Over the past year, I’ve interviewed more than two dozen female trial lawyers from across the U.S. Their experiences bear out the grim finding of studies that show that female attorneys make up only a small fraction of the lawyers in court—and the more complex the civil litigation, the less likely a woman was to appear as lead counsel.
Beth Wilkinson, a lawyer based in Washington, D.C., told me that the number of women who litigate “bet-the-company cases”—in which millions or even billions of dollars are at stake and a corporation’s ability to survive absent a win at trial is in doubt—is “abysmally low.”
Wilkinson enjoyed a formidable reputation at Paul, Weiss, Rifkind, Wharton & Garrison, a white-shoe firm where she was a partner, winning cases, bringing in new clients, and earning a high salary. But she told me she was “never in the inner circle. Big Law is a male-dominated place, and it is very hard for women to thrive in an institution built that way.” In 2016, she co-founded her own firm, Wilkinson, Walsh & Eskovitz, which represents a roster of major clients, including the NCAA, Pfizer, Duke Energy, and Georgia-Pacific.
The situation is worse for female litigators who are not white. Kadisha Phelps is a 37-year-old associate at a Miami-based firm. She worked her way up to first chair in part by bringing in her own business: She’s built a cottage industry representing former NFL players who claim that they were scammed out of their earnings by unscrupulous financial advisers. Phelps, who is African-American, describes herself as “a pit bull in a skirt.” But she told me that when she goes to court, she often has to bring one of her male partners along—even if he knows little about the case. “That older white man at the table carries some kind of credibility,” she explained. “It gives judges the assurance that it’s not just some little black girl out there on her own.”
Romany McNamara is a public defender in Alameda County’s Oakland office. In 2011, she had just started litigating felony trials. One morning, a trial judge called two of McNamara’s cases before she’d had a chance to introduce herself to her new clients or explain the legal process to them. When she asked for a brief delay in the proceedings, she says, the judge berated her in front of the packed courtroom. “He likes to humiliate young female trial lawyers,” she told me.
McNamara had a third case that day. The judge waited until the end of the calendar to call it. When the courtroom emptied and McNamara started to walk out, she says, the judge beckoned her to approach the bench. As she stood before him, he offered a lukewarm apology, emphasizing the importance he placed on running his courtroom efficiently. Then he leaned in and said softly, “Don’t do it again.” McNamara says the judge then struck her on the back of her hand, hard enough to leave a mark.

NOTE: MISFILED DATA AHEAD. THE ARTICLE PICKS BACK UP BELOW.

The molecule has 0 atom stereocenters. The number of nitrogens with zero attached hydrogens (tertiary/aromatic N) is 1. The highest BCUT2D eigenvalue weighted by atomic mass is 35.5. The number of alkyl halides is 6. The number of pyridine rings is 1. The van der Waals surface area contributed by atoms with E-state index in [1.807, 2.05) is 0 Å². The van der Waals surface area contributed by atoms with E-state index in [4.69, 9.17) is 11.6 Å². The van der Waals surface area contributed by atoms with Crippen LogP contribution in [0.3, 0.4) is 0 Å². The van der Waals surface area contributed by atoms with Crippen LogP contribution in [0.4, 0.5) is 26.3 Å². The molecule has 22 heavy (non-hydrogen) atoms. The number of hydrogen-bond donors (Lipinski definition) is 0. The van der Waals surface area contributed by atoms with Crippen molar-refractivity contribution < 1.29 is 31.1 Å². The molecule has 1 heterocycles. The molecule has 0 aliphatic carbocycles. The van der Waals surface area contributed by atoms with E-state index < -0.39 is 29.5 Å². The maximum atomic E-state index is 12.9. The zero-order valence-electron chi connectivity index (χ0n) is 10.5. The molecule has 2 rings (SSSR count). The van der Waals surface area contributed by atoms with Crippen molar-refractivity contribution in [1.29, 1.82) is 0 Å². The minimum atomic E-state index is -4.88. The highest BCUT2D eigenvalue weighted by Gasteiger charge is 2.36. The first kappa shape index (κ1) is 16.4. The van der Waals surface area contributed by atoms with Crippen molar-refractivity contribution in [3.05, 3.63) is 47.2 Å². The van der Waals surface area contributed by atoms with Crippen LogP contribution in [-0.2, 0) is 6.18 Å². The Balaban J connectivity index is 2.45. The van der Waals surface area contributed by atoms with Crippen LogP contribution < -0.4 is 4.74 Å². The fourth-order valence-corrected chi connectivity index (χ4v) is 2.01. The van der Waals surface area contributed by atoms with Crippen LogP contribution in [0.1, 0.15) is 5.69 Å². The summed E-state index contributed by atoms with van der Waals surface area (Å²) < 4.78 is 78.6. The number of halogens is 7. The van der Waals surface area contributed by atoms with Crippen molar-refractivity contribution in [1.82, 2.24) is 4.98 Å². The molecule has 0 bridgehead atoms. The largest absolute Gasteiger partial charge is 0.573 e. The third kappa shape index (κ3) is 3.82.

For women litigators, justice is not blind.
“I could see the outline of where he hit me in white before it turned bright pink,” she told me. “There was nothing overtly sexual about it,” she said. “But that was absolutely the undertone, like, ‘You’ve been a bad girl.’”
Every woman I interviewed said she had experienced Deborah Rhode’s double bind: the imperative to excel under stressful courtroom conditions without abandoning the traits that judges and juries positively associate with being female. It is a devilishly narrow path to walk and can severely hinder the ability to offer a client the best and most zealous defense.
I know this because in the middle of a case in 2013, I consciously stopped trying to walk that path. My client had been convicted in 1979 of a murder he did not commit and had spent 34 years in prison. The case against him was preposterous, and the refusal by the Los Angeles County District Attorney’s Office to concede error infuriated me. Just days into the evidentiary hearing that would determine his fate, what was left of the state’s case fell apart.
For the first and only time in my life as a litigator, I knew we were going to win. As the hearing had gone on, I had grown angrier. Now I had nothing to lose. When I went after the police, who I believed had lied and covered up evidence, I was by turns angry, sarcastic, and, yes, aggressive. My cheeks were red, not from shame but from righteous indignation. My voice shook as I questioned my client, not because I was being hysterical or manipulative but because the travesty of his stolen life broke my heart. In closing, I raised my voice and slammed my fist into my open palm as I argued to the judge—a woman—that the case had been a colossal miscarriage of justice. It was exhilarating to allow myself to feel the full range of emotional responses and to use the full array of tactics available to men.
The judge threw out the conviction. Afterward, my client’s 76-year-old mother paid me what I consider the greatest compliment of my career. Gripping my wrists, she looked at me and said, “You are a trial beast.”
It would make for a tidy ending to say that I am training my law students to be trial beasts. But it would not be true. The case I just described, tried before a female judge, and in which I was armed with overwhelming evidence of my client’s innocence, comes along once or twice in a career in criminal court—if ever. My students will litigate murkier cases in courtrooms controlled by men, facing juries who will be more willing to listen to and be convinced by a traditionally feminine woman.
So I tell my female students the truth: that their body and demeanor will be under relentless scrutiny from every corner of the courtroom. That they will have to pay close attention to what they wear and how they speak and move. That they will have to find a way to metabolize these realities, because adhering to biased expectations and letting slights roll off their back may be the most effective way to advance the interests of their clients in courtrooms that so faithfully reflect the sexism of our society.
Sometimes I worry that I am part of the problem, that I am holding my students back by using valuable class time to pass on the same unfair rules that were passed on to me. And then we go to court.
Excerpted from an article that appeared in The Atlantic. © 2018 by The Atlantic Media Co. All rights reserved. Distributed by Tribune Content Agency, LLC. ■